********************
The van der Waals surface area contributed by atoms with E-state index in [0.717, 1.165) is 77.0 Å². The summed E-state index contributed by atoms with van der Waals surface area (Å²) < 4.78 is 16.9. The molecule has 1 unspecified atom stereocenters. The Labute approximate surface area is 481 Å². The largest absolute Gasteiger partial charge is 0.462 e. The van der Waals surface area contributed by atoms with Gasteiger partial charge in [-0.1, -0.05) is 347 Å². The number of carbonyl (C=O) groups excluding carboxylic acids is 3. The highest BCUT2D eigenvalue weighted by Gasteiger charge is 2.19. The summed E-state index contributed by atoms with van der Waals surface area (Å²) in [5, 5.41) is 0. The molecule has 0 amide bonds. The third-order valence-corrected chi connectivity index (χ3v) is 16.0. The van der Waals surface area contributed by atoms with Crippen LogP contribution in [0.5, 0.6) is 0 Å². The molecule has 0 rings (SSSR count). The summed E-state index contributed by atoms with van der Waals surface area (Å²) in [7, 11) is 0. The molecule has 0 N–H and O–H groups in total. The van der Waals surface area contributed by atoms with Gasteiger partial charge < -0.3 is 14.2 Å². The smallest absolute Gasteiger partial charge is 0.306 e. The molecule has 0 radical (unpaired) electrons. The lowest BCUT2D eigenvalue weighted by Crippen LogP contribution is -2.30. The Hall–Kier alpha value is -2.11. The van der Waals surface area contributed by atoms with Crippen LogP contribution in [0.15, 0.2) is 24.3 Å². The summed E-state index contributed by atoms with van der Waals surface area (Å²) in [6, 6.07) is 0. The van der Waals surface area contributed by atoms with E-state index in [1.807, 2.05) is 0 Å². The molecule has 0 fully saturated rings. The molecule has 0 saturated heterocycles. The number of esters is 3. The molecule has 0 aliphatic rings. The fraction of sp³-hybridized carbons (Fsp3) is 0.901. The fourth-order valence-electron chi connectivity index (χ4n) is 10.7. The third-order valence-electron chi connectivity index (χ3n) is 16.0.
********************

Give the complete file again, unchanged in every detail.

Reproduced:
The van der Waals surface area contributed by atoms with E-state index in [0.717, 1.165) is 77.0 Å². The summed E-state index contributed by atoms with van der Waals surface area (Å²) < 4.78 is 16.9. The molecule has 1 unspecified atom stereocenters. The Labute approximate surface area is 481 Å². The largest absolute Gasteiger partial charge is 0.462 e. The van der Waals surface area contributed by atoms with Gasteiger partial charge in [-0.1, -0.05) is 347 Å². The number of carbonyl (C=O) groups excluding carboxylic acids is 3. The highest BCUT2D eigenvalue weighted by Gasteiger charge is 2.19. The summed E-state index contributed by atoms with van der Waals surface area (Å²) in [5, 5.41) is 0. The molecule has 0 amide bonds. The third-order valence-corrected chi connectivity index (χ3v) is 16.0. The van der Waals surface area contributed by atoms with Crippen LogP contribution in [0.5, 0.6) is 0 Å². The molecule has 0 rings (SSSR count). The summed E-state index contributed by atoms with van der Waals surface area (Å²) in [7, 11) is 0. The molecule has 0 N–H and O–H groups in total. The van der Waals surface area contributed by atoms with Gasteiger partial charge < -0.3 is 14.2 Å². The smallest absolute Gasteiger partial charge is 0.306 e. The molecule has 0 radical (unpaired) electrons. The lowest BCUT2D eigenvalue weighted by Crippen LogP contribution is -2.30. The Hall–Kier alpha value is -2.11. The van der Waals surface area contributed by atoms with Crippen LogP contribution in [0.15, 0.2) is 24.3 Å². The summed E-state index contributed by atoms with van der Waals surface area (Å²) in [6, 6.07) is 0. The van der Waals surface area contributed by atoms with E-state index in [1.807, 2.05) is 0 Å². The molecule has 0 fully saturated rings. The molecule has 0 saturated heterocycles. The number of esters is 3. The molecule has 0 aliphatic rings. The fraction of sp³-hybridized carbons (Fsp3) is 0.901. The fourth-order valence-electron chi connectivity index (χ4n) is 10.7. The third-order valence-electron chi connectivity index (χ3n) is 16.0.